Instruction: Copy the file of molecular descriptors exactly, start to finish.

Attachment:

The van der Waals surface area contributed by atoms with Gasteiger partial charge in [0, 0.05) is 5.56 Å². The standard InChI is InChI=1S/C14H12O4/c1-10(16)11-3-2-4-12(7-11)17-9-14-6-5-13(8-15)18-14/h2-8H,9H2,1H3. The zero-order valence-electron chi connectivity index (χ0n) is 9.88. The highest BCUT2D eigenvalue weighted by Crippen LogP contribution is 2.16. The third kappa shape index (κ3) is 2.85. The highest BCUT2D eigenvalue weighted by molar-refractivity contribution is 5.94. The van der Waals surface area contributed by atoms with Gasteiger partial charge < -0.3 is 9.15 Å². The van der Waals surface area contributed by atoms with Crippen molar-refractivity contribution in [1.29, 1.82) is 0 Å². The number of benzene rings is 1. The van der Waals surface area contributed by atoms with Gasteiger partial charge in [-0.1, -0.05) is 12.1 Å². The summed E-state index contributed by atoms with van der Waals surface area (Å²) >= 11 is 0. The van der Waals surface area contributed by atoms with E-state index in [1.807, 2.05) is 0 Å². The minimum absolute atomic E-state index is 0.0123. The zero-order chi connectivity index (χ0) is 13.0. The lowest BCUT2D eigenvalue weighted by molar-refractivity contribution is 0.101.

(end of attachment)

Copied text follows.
The van der Waals surface area contributed by atoms with Gasteiger partial charge in [0, 0.05) is 5.56 Å². The standard InChI is InChI=1S/C14H12O4/c1-10(16)11-3-2-4-12(7-11)17-9-14-6-5-13(8-15)18-14/h2-8H,9H2,1H3. The zero-order valence-electron chi connectivity index (χ0n) is 9.88. The highest BCUT2D eigenvalue weighted by Crippen LogP contribution is 2.16. The third kappa shape index (κ3) is 2.85. The highest BCUT2D eigenvalue weighted by molar-refractivity contribution is 5.94. The van der Waals surface area contributed by atoms with Gasteiger partial charge < -0.3 is 9.15 Å². The van der Waals surface area contributed by atoms with Crippen molar-refractivity contribution in [1.29, 1.82) is 0 Å². The number of benzene rings is 1. The van der Waals surface area contributed by atoms with Gasteiger partial charge in [-0.1, -0.05) is 12.1 Å². The summed E-state index contributed by atoms with van der Waals surface area (Å²) >= 11 is 0. The van der Waals surface area contributed by atoms with E-state index in [1.807, 2.05) is 0 Å². The minimum absolute atomic E-state index is 0.0123. The zero-order chi connectivity index (χ0) is 13.0. The lowest BCUT2D eigenvalue weighted by molar-refractivity contribution is 0.101.